I have the most wonderful brother-in-law (Hi, Ben!). Every year around Christmas time, he sends us this big envelope with goodies. Out come the annual bird calendar and the Christmas card, but more interestingly, out come the latest Dutch stamp issues as well! As an ex-pat I do still keep a general Dutch collection going, but you may wonder why I would care to bring this up here on my engravers blog. After all, it's been ages since the Dutch were last able to enjoy a hand-engraved stamp. Well, the thing is that this year's goodies included the annual Stamp Day issue, and it is wonderful!
As you can see it features the 1944 Queen Wilhilmina definitive, which was produced in England by Bradbury Wilkinson (at the time the Dutch government was in exile in London) and engraved by Edward T. Dawson. Here it is in all its glory:
The Stamp Day issues have focused on 'classic' Dutch stamps for quite some years now and the great thing is they don't just show the stamp but add something extra as well. In this case, it is an illustration of the actual master die.
The dies and all other material were first kept in Britain but later an official request was received from the Netherlands to have the material donated to them, so it could be included in the collection of what was then the Dutch Postal Museum. This request was granted and the so the Dutch went to London to pick it up and to supervise the destruction of all surplus stock, misprints, etc. The master die, transfer rollers and printing plates were also defaced to prevent any further use. As you can see, there is a big cross scratched into the master die. The brutes. But there you are.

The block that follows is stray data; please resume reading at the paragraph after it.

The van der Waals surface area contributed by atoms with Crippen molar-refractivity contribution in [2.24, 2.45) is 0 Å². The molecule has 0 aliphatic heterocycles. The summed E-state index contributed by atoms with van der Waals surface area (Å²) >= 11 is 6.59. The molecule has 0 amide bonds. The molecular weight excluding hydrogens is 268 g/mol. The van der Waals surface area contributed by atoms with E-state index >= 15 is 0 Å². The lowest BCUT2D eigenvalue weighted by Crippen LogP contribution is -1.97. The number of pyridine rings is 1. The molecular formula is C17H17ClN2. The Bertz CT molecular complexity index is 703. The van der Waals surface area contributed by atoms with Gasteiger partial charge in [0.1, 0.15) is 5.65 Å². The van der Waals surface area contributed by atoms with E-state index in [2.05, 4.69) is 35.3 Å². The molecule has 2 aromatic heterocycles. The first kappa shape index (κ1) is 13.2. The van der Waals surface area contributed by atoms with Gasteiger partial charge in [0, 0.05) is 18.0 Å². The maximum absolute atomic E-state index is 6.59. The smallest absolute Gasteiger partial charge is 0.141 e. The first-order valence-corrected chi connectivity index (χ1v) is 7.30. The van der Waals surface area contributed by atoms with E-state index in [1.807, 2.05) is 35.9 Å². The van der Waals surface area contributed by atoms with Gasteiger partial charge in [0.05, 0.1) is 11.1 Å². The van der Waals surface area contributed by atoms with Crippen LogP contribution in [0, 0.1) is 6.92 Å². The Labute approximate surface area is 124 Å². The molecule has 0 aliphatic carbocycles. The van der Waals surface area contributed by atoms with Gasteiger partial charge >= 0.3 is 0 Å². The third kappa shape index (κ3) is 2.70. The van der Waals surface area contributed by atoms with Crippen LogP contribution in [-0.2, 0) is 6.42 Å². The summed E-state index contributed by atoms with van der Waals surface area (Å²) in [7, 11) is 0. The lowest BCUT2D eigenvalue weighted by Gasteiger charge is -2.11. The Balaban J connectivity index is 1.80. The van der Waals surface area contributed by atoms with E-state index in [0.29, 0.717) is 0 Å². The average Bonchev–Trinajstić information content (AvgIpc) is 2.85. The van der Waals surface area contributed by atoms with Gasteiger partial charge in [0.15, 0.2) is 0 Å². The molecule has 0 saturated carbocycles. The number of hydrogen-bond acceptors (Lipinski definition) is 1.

This particular sheet would make a good starting page for any engravers display as it shows so very well that the engraving is done in stamp size and in mirror image. Another Stamp Day issue which would be great to use is that of 2012.
Again, we have an engraved Dutch classic featuring on the stamp, this time the 1949 Queen Juliana high value definitive, engraved by Sem Hartz. What is so good about this particular sheetlet is that it shows die essays rather than the finished article.
As you can see, these earlier versions still used lettering which hadn't been filled in, and the value was also done in letters rather than figures. That would soon change to filled-in lettering and the use of numerals. But more would change. When the queen saw the trial prints of the photogravure lower values she demanded that the diadem be removed. She was not one for pomp and circumstance. There was no time to make a whole new die, so Hartz had to try and erase the diadem in the existing die, which is extremely hard to do. He did succeed, though it did leave the queen's hair looking slightly dented, as you can see on the finished article:
So here we have two sheetlets which, even though not themselves engraved, could be part of a display as they illustrate material which is not available to collectors and does tell an interesting story!